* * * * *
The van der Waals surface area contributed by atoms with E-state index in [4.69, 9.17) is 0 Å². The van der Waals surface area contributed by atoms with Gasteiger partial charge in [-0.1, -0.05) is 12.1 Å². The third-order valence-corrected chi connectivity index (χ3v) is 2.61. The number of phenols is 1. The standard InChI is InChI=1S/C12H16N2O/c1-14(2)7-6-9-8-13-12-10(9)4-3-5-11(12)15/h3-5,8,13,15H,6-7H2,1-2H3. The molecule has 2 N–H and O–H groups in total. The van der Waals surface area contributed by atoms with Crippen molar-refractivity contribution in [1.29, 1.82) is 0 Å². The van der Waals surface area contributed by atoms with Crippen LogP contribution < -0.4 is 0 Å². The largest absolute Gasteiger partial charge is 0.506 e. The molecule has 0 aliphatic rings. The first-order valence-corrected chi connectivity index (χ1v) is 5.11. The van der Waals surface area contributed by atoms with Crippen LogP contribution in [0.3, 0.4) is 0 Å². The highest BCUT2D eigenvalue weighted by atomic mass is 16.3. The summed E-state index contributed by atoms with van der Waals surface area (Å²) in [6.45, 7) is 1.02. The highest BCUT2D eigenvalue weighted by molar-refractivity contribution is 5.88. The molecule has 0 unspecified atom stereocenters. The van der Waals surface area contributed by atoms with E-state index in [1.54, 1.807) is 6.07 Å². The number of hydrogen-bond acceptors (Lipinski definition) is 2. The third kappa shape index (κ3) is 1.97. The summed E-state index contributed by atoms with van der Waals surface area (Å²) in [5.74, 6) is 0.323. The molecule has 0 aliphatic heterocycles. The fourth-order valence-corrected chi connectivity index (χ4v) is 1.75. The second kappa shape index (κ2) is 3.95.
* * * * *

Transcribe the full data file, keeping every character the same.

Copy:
The van der Waals surface area contributed by atoms with E-state index in [4.69, 9.17) is 0 Å². The van der Waals surface area contributed by atoms with Gasteiger partial charge in [-0.1, -0.05) is 12.1 Å². The third-order valence-corrected chi connectivity index (χ3v) is 2.61. The number of phenols is 1. The standard InChI is InChI=1S/C12H16N2O/c1-14(2)7-6-9-8-13-12-10(9)4-3-5-11(12)15/h3-5,8,13,15H,6-7H2,1-2H3. The molecule has 2 N–H and O–H groups in total. The van der Waals surface area contributed by atoms with Crippen molar-refractivity contribution in [1.29, 1.82) is 0 Å². The van der Waals surface area contributed by atoms with Crippen LogP contribution < -0.4 is 0 Å². The largest absolute Gasteiger partial charge is 0.506 e. The molecule has 0 aliphatic rings. The first-order valence-corrected chi connectivity index (χ1v) is 5.11. The van der Waals surface area contributed by atoms with Crippen LogP contribution in [0.3, 0.4) is 0 Å². The highest BCUT2D eigenvalue weighted by atomic mass is 16.3. The summed E-state index contributed by atoms with van der Waals surface area (Å²) in [6.45, 7) is 1.02. The highest BCUT2D eigenvalue weighted by molar-refractivity contribution is 5.88. The molecule has 0 unspecified atom stereocenters. The van der Waals surface area contributed by atoms with E-state index in [1.54, 1.807) is 6.07 Å². The number of hydrogen-bond acceptors (Lipinski definition) is 2. The third kappa shape index (κ3) is 1.97. The summed E-state index contributed by atoms with van der Waals surface area (Å²) in [5.74, 6) is 0.323. The molecule has 0 aliphatic heterocycles. The fourth-order valence-corrected chi connectivity index (χ4v) is 1.75. The second kappa shape index (κ2) is 3.95.